It is well settled that “where there is evidence in support of any defense offered by an accused, which raises an issue of fact favorable to him, the court should present the issue by an affirmative instruction which fully and fairly declares the law applicable thereto.” Id at 491, 268 A.2d at 434. Consequently, regardless of how “slight and tenuous the evidence may be on which the self-defense hypothesis is advanced, it is nevertheless there for the jury’s consideration, and the fair trial concept requires that the jury consider it under an appropriate instruction.” Id. at 496, 268 A.2d at 436-37. A self-defense instruction is not warranted, however, when there is no evidence on which a jury could find that the defendant acted in self-defense because such an instruction could mislead or confuse the jury and cause speculation about the defendant’s state of mind at the time the physical contact occurred. State v. D’Amario,568 A.2d 1383, 1385-86 (R.I.1990) (per curiam). Further, one who is the aggressor is generally not entitled to rely on the defense of self-defense. See State v. Dellay,687 A.2d 435, 438 (R.I.1996) (citing State v. Martinez,652 A.2d 958, 961 (R.I.1995)).
Our review of the record discloses that, upon first encountering the girls and discovering their plight, Michael admittedly challenged defendant to a fight. However, despite Michael’s threat, defendant remained at the scene until Michael and Brittany’s adult acquaintances arrived and ordered him to leave. It was not until approximately thirty minutes later that defendant returned to the area and again approached the teenagers; he warned them that he had a gun and threatened to kill them. It was only after the teenagers had turned their backs and were walking away from defendant that he struck Michael and Brittany with a broken beer bottle, causing serious bodily injury. These facts do not support the defense of self-defense.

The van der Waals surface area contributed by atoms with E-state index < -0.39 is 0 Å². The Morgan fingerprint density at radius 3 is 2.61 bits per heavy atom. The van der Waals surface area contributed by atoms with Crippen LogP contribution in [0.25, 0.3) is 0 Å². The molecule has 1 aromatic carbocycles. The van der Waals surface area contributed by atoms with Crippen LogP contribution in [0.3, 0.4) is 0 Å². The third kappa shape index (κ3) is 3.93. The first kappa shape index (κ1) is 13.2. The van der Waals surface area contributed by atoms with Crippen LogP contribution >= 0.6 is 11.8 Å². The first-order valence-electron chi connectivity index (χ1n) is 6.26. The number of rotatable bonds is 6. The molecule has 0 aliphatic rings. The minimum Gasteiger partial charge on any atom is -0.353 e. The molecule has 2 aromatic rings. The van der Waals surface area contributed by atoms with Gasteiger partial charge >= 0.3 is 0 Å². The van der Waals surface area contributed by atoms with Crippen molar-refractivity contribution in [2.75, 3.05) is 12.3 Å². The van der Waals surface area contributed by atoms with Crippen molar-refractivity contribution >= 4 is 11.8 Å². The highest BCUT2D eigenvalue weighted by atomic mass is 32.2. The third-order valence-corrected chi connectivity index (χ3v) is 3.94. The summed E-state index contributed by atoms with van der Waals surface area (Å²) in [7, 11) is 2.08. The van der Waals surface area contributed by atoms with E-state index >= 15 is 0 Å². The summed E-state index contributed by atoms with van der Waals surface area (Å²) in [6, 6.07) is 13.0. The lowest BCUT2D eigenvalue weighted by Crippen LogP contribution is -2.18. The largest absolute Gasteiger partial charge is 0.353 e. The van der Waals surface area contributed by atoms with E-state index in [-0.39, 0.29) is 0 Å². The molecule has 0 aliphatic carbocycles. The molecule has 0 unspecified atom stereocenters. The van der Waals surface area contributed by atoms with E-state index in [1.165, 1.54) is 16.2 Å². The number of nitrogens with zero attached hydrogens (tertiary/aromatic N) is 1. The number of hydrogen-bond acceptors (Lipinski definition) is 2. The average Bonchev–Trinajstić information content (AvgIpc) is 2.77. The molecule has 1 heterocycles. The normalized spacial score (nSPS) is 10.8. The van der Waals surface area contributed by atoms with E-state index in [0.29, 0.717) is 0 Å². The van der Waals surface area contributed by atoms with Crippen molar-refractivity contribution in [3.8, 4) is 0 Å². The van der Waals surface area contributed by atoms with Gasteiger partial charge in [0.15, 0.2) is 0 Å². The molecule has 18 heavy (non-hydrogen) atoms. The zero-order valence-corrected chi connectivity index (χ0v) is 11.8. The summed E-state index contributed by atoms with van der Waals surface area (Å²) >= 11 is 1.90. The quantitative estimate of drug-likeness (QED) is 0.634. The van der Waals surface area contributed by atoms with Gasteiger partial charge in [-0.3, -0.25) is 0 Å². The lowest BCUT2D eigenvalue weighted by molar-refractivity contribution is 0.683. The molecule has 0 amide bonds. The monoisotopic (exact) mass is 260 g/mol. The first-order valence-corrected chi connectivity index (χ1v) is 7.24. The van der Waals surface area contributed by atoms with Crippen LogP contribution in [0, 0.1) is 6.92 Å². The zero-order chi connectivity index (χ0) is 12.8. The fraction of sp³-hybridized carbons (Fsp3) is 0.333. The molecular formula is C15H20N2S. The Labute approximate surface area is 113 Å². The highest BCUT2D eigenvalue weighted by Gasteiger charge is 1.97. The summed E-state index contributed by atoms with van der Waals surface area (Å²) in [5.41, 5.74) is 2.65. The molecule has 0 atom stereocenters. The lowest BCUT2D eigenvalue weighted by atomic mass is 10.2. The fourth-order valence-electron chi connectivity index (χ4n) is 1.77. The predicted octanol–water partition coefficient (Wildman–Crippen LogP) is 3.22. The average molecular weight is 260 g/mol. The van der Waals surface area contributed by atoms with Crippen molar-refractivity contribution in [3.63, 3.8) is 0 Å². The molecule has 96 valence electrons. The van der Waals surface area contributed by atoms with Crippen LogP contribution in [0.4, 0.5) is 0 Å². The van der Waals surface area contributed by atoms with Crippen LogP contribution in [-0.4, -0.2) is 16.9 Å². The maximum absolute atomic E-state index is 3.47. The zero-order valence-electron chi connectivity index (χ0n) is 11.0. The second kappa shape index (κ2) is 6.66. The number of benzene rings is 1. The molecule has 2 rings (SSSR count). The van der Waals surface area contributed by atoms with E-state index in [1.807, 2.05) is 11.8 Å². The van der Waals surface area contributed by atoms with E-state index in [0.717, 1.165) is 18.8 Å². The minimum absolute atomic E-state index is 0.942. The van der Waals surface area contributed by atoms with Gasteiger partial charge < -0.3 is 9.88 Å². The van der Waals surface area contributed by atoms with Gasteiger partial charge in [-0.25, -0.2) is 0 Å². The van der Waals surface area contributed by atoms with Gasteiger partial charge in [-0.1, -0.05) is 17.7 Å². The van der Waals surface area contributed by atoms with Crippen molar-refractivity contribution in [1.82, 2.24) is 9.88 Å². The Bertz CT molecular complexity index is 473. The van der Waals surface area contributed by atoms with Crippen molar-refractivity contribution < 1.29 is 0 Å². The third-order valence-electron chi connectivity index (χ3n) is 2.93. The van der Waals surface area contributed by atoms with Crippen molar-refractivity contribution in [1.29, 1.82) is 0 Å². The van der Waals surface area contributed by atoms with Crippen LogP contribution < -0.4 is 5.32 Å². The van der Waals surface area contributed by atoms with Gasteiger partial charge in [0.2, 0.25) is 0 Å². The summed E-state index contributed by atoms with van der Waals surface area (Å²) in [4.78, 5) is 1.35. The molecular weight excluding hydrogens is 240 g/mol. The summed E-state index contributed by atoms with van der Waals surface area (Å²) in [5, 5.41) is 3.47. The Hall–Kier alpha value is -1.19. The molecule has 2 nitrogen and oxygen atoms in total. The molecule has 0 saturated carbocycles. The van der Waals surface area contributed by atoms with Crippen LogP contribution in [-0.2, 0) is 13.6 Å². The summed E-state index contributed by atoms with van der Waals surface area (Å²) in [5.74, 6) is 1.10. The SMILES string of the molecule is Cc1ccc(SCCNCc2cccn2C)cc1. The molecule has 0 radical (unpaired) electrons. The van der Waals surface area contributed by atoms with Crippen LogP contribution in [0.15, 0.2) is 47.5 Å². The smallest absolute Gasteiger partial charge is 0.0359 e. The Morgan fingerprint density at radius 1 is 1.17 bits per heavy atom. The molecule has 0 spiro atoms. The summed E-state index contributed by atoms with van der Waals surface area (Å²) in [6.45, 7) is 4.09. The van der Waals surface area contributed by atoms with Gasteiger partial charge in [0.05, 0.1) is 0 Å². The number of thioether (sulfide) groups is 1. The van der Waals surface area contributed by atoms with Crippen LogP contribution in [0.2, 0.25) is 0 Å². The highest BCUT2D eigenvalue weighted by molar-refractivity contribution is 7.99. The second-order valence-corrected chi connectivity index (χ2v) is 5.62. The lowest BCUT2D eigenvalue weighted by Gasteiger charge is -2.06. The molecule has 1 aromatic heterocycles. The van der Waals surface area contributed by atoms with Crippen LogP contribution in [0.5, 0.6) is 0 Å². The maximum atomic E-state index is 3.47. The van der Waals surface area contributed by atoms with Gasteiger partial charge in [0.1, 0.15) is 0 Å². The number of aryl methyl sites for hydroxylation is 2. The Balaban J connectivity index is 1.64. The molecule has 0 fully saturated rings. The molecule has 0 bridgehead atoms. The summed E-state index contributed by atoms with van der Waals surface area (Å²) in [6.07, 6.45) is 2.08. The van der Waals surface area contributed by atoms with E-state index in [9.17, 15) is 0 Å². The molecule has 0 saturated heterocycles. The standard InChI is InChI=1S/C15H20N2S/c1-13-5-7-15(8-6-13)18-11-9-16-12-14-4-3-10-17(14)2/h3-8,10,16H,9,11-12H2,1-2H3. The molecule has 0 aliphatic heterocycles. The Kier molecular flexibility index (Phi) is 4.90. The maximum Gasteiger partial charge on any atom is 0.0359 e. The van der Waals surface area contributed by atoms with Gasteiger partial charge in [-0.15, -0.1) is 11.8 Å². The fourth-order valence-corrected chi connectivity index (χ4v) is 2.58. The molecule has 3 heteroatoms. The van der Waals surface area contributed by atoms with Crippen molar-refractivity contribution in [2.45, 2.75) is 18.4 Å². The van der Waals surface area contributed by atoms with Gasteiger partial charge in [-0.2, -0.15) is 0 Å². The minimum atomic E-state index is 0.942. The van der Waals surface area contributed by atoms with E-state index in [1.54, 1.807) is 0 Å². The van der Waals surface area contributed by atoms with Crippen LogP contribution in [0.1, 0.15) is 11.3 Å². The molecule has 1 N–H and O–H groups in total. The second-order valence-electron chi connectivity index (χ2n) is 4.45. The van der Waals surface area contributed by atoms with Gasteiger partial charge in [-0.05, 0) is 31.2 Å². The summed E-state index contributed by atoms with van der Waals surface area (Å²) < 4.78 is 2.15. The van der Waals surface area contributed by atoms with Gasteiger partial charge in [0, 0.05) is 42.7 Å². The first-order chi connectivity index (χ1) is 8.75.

Although Michael was the initial aggressor, this incident occurred thirty minutes before the assault in question. The defendant already had left the area and retreated from any threat that Michael may have posed. However, DiChristofaro returned to the scene, threatened the teenagers, and assaulted them as they turned to walk away. He struck Michael on the back with a broken beer bottle, a cowardly act to be sure, but not a defensive blow. DiChristofaro exercised his right not to testify in this case, and he cannot point to any evidence upon which a jury could find that Michael was the aggressor and the defendant acted in self-defense. In his filing with this Court and again at oral argument, the defendant conceded that the sole basis for his contention that a self-defense instruction was warranted was the initial encounter with Michael that occurred thirty minutes before the crime on trial. The record indicates that there simply was no evidence to support a self-defense instruction and, as such, the trial justice acted within his discretion.
Accordingly, for the reasons set forth herein, we affirm the judgment of the Superior Court. The record shall be remanded to the Superior Court.
1. The defendant previously was before the Supreme Court challenging an adjudication of probation violation arising from these facts. See State v. DiChristofaro,842 A.2d 1075 (R.I. 2004) (per curiam).